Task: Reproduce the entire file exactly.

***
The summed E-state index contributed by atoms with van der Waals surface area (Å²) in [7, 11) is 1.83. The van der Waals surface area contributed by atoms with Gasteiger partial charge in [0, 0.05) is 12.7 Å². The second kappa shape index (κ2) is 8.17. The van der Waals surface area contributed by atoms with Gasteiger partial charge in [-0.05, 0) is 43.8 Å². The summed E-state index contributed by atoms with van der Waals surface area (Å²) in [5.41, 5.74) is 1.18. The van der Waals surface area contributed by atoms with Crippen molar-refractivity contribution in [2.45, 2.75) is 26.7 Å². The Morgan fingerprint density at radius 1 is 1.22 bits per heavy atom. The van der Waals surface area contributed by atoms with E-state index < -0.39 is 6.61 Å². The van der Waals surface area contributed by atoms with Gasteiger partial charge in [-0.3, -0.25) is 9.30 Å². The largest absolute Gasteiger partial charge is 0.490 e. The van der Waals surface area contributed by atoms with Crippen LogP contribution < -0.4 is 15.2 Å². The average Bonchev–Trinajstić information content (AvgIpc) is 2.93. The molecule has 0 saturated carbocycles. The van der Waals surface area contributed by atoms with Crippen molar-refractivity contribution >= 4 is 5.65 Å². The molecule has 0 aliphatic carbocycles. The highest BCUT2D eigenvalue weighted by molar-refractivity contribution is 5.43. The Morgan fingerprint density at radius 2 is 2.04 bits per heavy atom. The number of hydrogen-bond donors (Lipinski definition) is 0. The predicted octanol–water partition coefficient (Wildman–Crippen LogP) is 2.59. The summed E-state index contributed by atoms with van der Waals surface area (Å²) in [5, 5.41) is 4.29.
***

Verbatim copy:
The summed E-state index contributed by atoms with van der Waals surface area (Å²) in [7, 11) is 1.83. The van der Waals surface area contributed by atoms with Gasteiger partial charge in [0, 0.05) is 12.7 Å². The second kappa shape index (κ2) is 8.17. The van der Waals surface area contributed by atoms with Gasteiger partial charge in [-0.05, 0) is 43.8 Å². The summed E-state index contributed by atoms with van der Waals surface area (Å²) in [5.41, 5.74) is 1.18. The van der Waals surface area contributed by atoms with Crippen molar-refractivity contribution in [2.45, 2.75) is 26.7 Å². The Morgan fingerprint density at radius 1 is 1.22 bits per heavy atom. The van der Waals surface area contributed by atoms with E-state index < -0.39 is 6.61 Å². The van der Waals surface area contributed by atoms with Gasteiger partial charge in [-0.3, -0.25) is 9.30 Å². The largest absolute Gasteiger partial charge is 0.490 e. The van der Waals surface area contributed by atoms with Crippen LogP contribution < -0.4 is 15.2 Å². The average Bonchev–Trinajstić information content (AvgIpc) is 2.93. The molecule has 0 saturated carbocycles. The van der Waals surface area contributed by atoms with Crippen molar-refractivity contribution >= 4 is 5.65 Å². The molecule has 0 aliphatic carbocycles. The highest BCUT2D eigenvalue weighted by molar-refractivity contribution is 5.43. The Morgan fingerprint density at radius 2 is 2.04 bits per heavy atom. The number of hydrogen-bond donors (Lipinski definition) is 0. The predicted octanol–water partition coefficient (Wildman–Crippen LogP) is 2.59. The summed E-state index contributed by atoms with van der Waals surface area (Å²) in [5, 5.41) is 4.29.